...  chart debut beginning a phenomenal run of success which would continue over the next couple of decades. Holiday returned for a second run in the Top 10 in the summer of '85, shortly after her first UK # 1 with Into The Groove 



Just One Look (Doris Troy) 
(1963) ...biggest US hit for the R&B singer-songwriter known as Mama Soul ~ successfully covered here by The Hollies (1964, # 2)

Ultra Modern Nursery Rhyme (Terry, Blair & Anouchka)
(1990) ... ultra catchy, radio friendly single from Terry Hall - previously of The Specials, Fun Boy Three and The Colour Field - which somehow missed out on the Top 75

Killing Me Softly With His Song (Roberta Flack)
... teaser track for our second featured year ~ music composed by Charles Fox with lyrics by Norman Gimbel in collaboration with Lori Lieberman, who claimed to have been inspired by a Don McLean performance. Roberta Flack's version topped the chart in the US and Canada and made the UK Top 10. It has since been covered by many artists, most famously by hip-hop band (The) Fugees (1996, UK # 1), who  went to win the following year's Grammy for Best R&B Performance by a Duo or Group with Vocal (Source: Wikipedia)

Absolutely Lyricless ~ the instrumental break 
...  world leaders of easy listening

Afrikaan Beat  (Bert Kaempfert)
(1962)... from a LP which has become a car boot - bargain bin classic. One of those tunes -  the same can be said of the title track - which enjoys instant recognition although it was never a hit. Bert and his orchestra released dozens of easy listening and jazz oriented albums. His other claim to fame - he was the first producer to record The Beatles. In 1961 Kaempfert hired the rough-and-ready, as yet unknown beat group from Liverpool - with their original drummer Pete Best to be the backing band for Tony Sheridan. They also recorded two songs on their own ~  My Bonnie and Ain't She Sweet

Happy Music (James Last)
(1967) ... a  perfect title for one of our cheeriest tunes ever! Happy Music was adopted by BBC Radio 2 presenter Tony Brandon as the theme tune to his daily show in the early '70s. James Last - like Bert Kaempfert - was a German composer, musician and orchestra leader whose production line of LPs was prolific and seemingly endless. Total record sales during his lifetime were believed to be in the region of 200 million albums


Tell Me Where You're Going (Silje) 
(1990-91) ... much-played turntable hit with a notorious false ending!  It always sounded great on the radio, but could only manage the lower reaches of the Top 75 here. In her own country, Norway it made the Top 10 and was a #1 in Japan. Silje - pronounced SEEL-YA - Nergaard, to give her full name, has gone on to gain worldwide acclaim as a jazz singer and songwriter

In The Heat Of The Morning (David Bowie)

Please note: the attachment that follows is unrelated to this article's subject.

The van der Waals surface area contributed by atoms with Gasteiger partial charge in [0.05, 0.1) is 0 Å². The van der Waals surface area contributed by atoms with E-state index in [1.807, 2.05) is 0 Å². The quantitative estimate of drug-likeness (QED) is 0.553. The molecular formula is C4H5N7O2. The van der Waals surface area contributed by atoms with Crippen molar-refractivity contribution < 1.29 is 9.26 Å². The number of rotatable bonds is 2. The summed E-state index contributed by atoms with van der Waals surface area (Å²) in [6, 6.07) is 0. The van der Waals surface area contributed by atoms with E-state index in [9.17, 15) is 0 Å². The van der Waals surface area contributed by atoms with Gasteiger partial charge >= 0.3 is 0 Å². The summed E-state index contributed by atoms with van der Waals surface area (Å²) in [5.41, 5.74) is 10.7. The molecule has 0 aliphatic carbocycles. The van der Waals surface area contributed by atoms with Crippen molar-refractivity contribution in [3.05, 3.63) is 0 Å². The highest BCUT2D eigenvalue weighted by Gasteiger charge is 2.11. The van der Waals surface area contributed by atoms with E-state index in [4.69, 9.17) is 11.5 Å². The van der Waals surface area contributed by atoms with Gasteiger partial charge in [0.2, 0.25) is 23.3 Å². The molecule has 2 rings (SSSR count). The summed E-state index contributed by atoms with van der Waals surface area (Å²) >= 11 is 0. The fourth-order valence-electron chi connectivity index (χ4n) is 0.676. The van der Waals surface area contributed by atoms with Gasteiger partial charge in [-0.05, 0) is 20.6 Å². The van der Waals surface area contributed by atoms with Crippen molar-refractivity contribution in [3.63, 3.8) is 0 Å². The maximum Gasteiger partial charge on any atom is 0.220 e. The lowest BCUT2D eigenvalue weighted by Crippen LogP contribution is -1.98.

(1967 / 1970) ... one of the best from his early years.  The version played on today's show is from an old budget-price LP in the big box of vinyl in my back bedroom ~ The World of David Bowie (Decca Records)

Reflections: 48 years ago ~ 1973

Cindy Incidentally (The Faces)
.... one of their handful of hits as a band in their own right ~ running in parallel with the massively successful solo career of their mic stand twirling lead singer, a certain Rod Stewart

We Have No Secrets (Carly Simon)
... title track of  No Secrets which soared into the upper echelons of the UK album chart at the same time its most famous song You're So Vain  
was riding high on the singles chart

Look Me Up (Blue Magic)
...  pop-soul pre-dating the mid #70s disco era, a Stateside hit  which was much played over here, but failed to make the chart. Two other Blue Magic songs were later successfully covered by  reggae singer Barry Biggs ~ Sideshow (UK # 3, 1976) and Three Ring Circus ( # 22, 1977)

Elderberry Wine (Elton John)
...  from the album Don't Shoot Me I'm Only The Piano Player, released towards the end of January and straight in at # 1 on the Lp chart, first week of February. The sprightly, uptempo Elderberry Wine  had already been  the B side of Crocodile Rock a couple of months earlier

Out Of The Question (Gilbert O'Sullivan)
...  from Back To Front, No 1 on the album chart early in '73. Never a single in the UK, Out Of The Question was an American Top 20 hit 

Blockbuster (The Sweet)
... five weeks at # 1 for one of the greatest hits of the glam rock era, which kicked off a spectacularly successful year for The Sweet and songwriters Nicky Chinn and Mike Chapman


Rhapsody In Blue (Rick Wakeman)
written by George Gershwin, arranged by Tony Visconti
from the album Rhapsodies (A&M Records, 1979)

Please bear in mind: it's a live show and so, occasionally I might need to change the running order, leave a song out, or play an unplanned extra song which will not be shown in this weekly music blog.

- MW